HMSAS Natal (K 10)
Frigate of the Loch class
|Navy||The South African Navy|
|Built by||Swan Hunter and Wigham Richardson Ltd. (Wallsend-on-Tyne, U.K.)|
|Ordered||13 Feb 1943|
|Laid down||18 Oct 1943|
|Launched||19 Jun 1944|
|Commissioned||9 Mar 1945|
Laid down as HMS Loch Cree.
Handed over to South African Navy on 1 March 1945 and completed on 9 March 1945 as HMSAS Natal.
Her trials completed, HMSAS Natal - launched in 1944 as HMS Loch Cree - was granted a two-day postponement of her scheduled sailing-date. Her commanding officer, (Lt.Cdr. David Alfred Hall, DSC, SANF(V)) - had asked for this on grounds that his crew needed more time to familiarise themselves with this class of vessel. Most crew members - all volunteers - had not served in purpose-built warships before. They had come off tiny whalecatchers and trawlers, converted in South African ports to serve as a/s vessels or minesweepers.
About 0900 on March 14, 1945, HMSAS Natal sailed from the Tyne, bound for Scapa Flow in the Orkneys and then for the anti-submarine training base at Tobermory, Isle of Mull. Four hours later, with the crew still shaking-down and finding their way around their new ship, a southbound vessel, Sheaf Crown, signaled urgently that a merchantman had just been torpedoed and sunk in her vicinity. This was off the east coast of Scotland, and the position given by Sheaf Crown showed that the sinking had occurred just five miles to the north of HMSAS Natal, off the fishing harbour of St Abbs near the Firth of Forth. The frigate arrived there to find survivors of the sunken vessel - later identified as the Danish cargo vessel Magne - bobbing about in a lifeboat and several life rafts.
A veteran Royal Navy V & W destroyer, HMS Wivern, was on the scene, and while Lt-Cdr Hall was offering the assistance of his newly-commissioned vessel, the frigate made a positive submarine contact off the port beam, using her new-type `sword' Asdic scanning equipment (Set 147B) which allowed for a vertical as well as a lateral fix to be made. Loch-class frigates had also been fitted with `Squid' - a top secret ahead-firing weapon using depth-charge mortars - and this was now used with devastating effect, with the firing of two salvos of six mortars each. These brought up a quantity of light diesel oil and pieces of wreckage. HMSAS Natal suddenly lost Asdic contact after the second attack - in which more oil and a metal tank surfaced - and it was assumed the U-boat had gone straight to the bottom.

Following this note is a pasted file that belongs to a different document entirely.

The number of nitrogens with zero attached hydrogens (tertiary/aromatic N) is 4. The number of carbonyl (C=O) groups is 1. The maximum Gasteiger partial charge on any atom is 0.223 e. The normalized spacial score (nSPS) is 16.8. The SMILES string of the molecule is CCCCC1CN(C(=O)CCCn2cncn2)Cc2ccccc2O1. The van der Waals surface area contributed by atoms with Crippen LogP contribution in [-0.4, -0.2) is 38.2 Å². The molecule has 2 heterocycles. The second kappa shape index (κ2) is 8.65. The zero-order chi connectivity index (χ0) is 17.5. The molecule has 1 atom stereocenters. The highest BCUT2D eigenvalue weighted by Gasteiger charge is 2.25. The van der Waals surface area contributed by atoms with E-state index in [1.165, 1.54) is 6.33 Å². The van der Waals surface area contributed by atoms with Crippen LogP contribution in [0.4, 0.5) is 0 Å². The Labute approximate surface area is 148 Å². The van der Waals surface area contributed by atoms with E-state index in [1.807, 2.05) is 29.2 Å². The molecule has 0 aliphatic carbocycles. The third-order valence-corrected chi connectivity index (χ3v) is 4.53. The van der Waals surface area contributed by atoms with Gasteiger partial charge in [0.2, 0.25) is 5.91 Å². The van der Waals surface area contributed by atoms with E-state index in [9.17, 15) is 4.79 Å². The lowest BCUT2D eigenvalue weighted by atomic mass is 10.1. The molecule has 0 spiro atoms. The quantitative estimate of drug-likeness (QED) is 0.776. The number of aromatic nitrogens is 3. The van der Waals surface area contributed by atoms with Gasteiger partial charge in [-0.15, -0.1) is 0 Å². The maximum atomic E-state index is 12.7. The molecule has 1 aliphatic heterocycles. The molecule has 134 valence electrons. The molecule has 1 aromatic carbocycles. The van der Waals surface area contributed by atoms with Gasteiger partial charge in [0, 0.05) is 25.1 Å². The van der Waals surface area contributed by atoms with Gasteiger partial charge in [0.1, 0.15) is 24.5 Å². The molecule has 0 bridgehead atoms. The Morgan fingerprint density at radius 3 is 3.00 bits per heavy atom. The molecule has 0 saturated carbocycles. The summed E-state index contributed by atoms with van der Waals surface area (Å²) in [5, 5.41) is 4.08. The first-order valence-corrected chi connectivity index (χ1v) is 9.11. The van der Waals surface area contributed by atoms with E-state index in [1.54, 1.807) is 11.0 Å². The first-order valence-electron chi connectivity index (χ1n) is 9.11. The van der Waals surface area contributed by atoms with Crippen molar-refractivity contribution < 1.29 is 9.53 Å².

This was later confirmed when a hunter-killer group, sent from the Tyne and led by HMS Ascension, depth-charge blasted the sea-bed at the exact position of the attack - 55.57N, 01.57W - and brought a considerable quantity of U-boat flotsam to the surface. This included a hand-carved shield depicting a diving U-boat - a memento that was sent to `Natal' by C-in-C Rosyth who, with a Board of Admiralty headed by Admiral of the Fleet Sir Andrew Cunningham, sent signals to the frigate congratulating her on her early `kill'.
HMS Wivern claimed a share in the kill, on the basis of a depth-charge `attack' she made later that day on an oil-slick 10 miles south of Natal's encounter with U-714. But this was discounted by naval authorities. It was later learned that the destroyer, with her outdated equipment, had at no stage been able to make Asdic contact with the submerged U-boat and that her depth-charge `attack' on an oil-slick later in the day had produced no wreckage. All the recognised authorities have credited HMSAS Natal solely with this successful attack. HMSAS Natal's feat so soon after commissioning was described at the time as "unique in the annals of the Royal Navy".
The ship received an RN battle honour (`North Sea 1945'), and a number of individual decorations were awarded, including a Bar to Lt-Cdr Hall's DSC, won for gallantry in the Mediterranean.
HMSAS Natal had an active role in the closing stages of the Battle of the Atlantic, as part of the RN's 8th Escort Group, after which she was sent to the Far East where in mid-1945 she took part in Operation Zipper - the Allied reoccupation of Malaya, Singapore and the Dutch East Indies. After a long and distinguished career - the latter part of it as the SA Navy's hydrographic survey vessel - the 27-year-old `Natal' was finally towed south of Cape Point in 1972, and sunk as a gunnery target.
|Former name||HMS Loch Cree|
Commands listed for HMSAS Natal (K 10)
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|1||T/Lt.Cdr. David Alfred Hall, DSC, SANF(V)||Early 1945|
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Notable events involving Natal include:
14 Mar 1945
German U-boat U-714 was sunk in the North Sea near the Firth of Forth, in position 55°57'N, 01°57'W, by depth charges from the South African frigate HMSAS Natal and the British destroyer HMS Wivern.